Missisquoi Bay’s Infamous Turtles
(This article appeared in the 2004 Islands Vacation Guide)
Copyright Ron Haskell, 2004. All rights reserved
In 2003 I had an unusual opportunity come my way: Search for, identify, and photograph turtles on and around the Alburg-Swanton causeway. From April to October, I regularly trekked the length of the causeway peering over and around rocks, scanning the water, looking for turtles. Did I see any? You bet – over 2100 of the critters ranging in size from a few inches up to one-and-a-half feet long.
Actually, my assignment was a bit more complex than simply surveying the causeway. I also observed several temporary basking structures, those roof-like platforms in the bay between the causeway and rail trestle and further north near “Turtle Rock”. These platforms, built specifically for the benefit of spiny softshell turtles, are required by the Threatened and Endangered Species Taking Permit (one of many necessary to enabling the new bridge construction that began this year) issued by the Agency of Natural Resources. For much of last year's observation period, the platforms also held decoys in the hope of attracting live turtles.
To the surprise of many, the Real McCoy visited all three of the platforms several times. In fact, the northernmost platform often swarmed with both of the area's major species—spiny softshell turtles (Apalone spinifera) and map turtles (Graptemys geographica).
(On Sept. 2, 2003, the platforms definitively established their usefulness as an
alternative to basking along the causeway for both softshell and map turtles.)
Unfortunately, the two most visible platforms were often visited by another species: Homo sapiens. And that brings me to the real point of this article: Disturbing the turtles is illegal and potentially costly—illegal because softshells are a protected species, costly because of restrictions on construction activities if softshells don’t use the platforms.
(Fishermen and sightseers often got too close to the platforms, if only to see decoys,
such as these, up close or to disentangle a lure that caught on line strung to ward off birds.)
Turtles are by nature a wary lot. The oldest ones (softshells are thought to live 50-70 years) have certainly learned to survive by keeping a close eye on their surroundings. Trust me when I say that these creatures know when people are around; I've had them spot me and flee from well over 100 yards away (I've also been able to get incredibly close, but that's another story). When exposed on a platform, turtles are even more cautious. Anyone quickly approaching on foot or by boat is certain to spook a basking turtle.
We seem to think that turtles are slow and dumb. And why not, since we've been bombarded from childhood with cartoons and fables that portray them as such. In fact, a turtle in its element is alert and fast.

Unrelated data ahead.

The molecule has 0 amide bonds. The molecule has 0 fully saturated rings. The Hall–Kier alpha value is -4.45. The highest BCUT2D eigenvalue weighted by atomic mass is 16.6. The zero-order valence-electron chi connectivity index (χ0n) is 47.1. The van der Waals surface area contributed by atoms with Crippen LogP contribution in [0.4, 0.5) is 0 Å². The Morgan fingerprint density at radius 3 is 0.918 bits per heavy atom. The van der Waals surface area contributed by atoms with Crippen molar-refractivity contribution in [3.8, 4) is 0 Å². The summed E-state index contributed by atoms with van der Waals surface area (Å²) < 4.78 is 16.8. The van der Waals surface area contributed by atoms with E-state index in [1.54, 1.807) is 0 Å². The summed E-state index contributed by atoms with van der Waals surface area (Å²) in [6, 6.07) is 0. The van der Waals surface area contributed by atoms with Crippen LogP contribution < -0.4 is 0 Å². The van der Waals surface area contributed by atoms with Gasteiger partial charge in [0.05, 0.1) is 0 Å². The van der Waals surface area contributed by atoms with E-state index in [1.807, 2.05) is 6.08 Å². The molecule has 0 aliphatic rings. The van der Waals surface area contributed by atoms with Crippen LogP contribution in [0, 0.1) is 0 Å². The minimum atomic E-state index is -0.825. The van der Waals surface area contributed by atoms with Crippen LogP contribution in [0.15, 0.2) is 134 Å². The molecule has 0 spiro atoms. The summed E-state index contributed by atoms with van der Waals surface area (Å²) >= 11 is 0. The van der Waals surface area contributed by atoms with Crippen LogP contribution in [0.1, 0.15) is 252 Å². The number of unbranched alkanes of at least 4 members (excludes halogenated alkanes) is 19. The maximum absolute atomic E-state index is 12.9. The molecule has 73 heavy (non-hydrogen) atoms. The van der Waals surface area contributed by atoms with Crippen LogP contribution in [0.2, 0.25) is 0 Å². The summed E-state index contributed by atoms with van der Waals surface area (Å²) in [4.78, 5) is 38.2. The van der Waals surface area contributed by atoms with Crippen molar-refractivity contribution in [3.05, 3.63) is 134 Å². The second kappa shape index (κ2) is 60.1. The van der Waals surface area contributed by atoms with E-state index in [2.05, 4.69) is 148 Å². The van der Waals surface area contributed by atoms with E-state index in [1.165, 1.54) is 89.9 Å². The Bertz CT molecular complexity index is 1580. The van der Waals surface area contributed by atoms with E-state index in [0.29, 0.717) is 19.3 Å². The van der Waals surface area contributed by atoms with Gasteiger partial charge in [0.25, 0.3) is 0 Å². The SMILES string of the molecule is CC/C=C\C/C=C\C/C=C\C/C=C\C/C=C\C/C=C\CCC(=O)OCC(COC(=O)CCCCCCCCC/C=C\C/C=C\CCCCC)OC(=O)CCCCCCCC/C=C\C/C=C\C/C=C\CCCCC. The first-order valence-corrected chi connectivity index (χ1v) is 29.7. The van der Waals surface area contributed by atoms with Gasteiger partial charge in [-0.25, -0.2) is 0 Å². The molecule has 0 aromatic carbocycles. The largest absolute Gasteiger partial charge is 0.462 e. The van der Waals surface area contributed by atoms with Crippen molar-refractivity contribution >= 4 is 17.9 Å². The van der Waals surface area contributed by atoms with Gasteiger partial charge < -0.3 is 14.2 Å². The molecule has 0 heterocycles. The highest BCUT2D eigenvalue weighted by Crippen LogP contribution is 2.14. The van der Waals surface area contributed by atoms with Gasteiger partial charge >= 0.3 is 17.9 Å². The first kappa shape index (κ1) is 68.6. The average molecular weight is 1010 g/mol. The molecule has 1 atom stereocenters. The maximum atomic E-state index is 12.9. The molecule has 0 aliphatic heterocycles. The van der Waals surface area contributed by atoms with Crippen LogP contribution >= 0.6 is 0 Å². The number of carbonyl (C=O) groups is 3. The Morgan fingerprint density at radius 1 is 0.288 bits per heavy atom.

(A 16” female basks in early May (left); a 4” male basks submerged in summer.)
But people, whether on foot or in boats, seem to think they can get up close and personal with the turtles. Fishermen see the platforms and say, “Oh boy, structure; there’s a lunker bass hanging out under there.” Zing goes the cast; clunk drops the lure; and “Darn, I’m hung up on that nearly invisible line designed to keep the birds away.” Or a pedestrian resolutely marches along the causeway riprap on his way to see the turtles (okay, so he didn’t know they were decoys) on the platform, blithely unaware that with each step he’s likely disturbing a live turtle basking on the rocks below. Or a car stops on the causeway roadbed so a passenger can get out and gander (probably not a good idea when a convoy of semis is probably headed your way at 60 mph).
You get the picture.
The natural world is wonderfully soothing and inspiring, capable of easing the stress of modern life. Once the bridge is built, everyone will be able to enjoy the turtles’ natural world easily and safely since there will be a permanent basking habitat and wide shoulders for parking.
Until then, please give the platforms a wide berth and stay well back from the marker buoys. If you simply must have a closer look, use binoculars (10-20x will do) or your video camera. You’re also welcome to visit the Missisquoi Bay Bridge of this web site to see pictures from the ongoing monitoring project.
As to why this article’s title includes the word “infamous”, just ask anyone who lives or works near the causeway and I’m certain you’ll catch an earful! Of course, to many of us the turtles are simply innocuous creatures going about their simple lives. The causeway, and those who fight against its removal, is all that is truly infamous.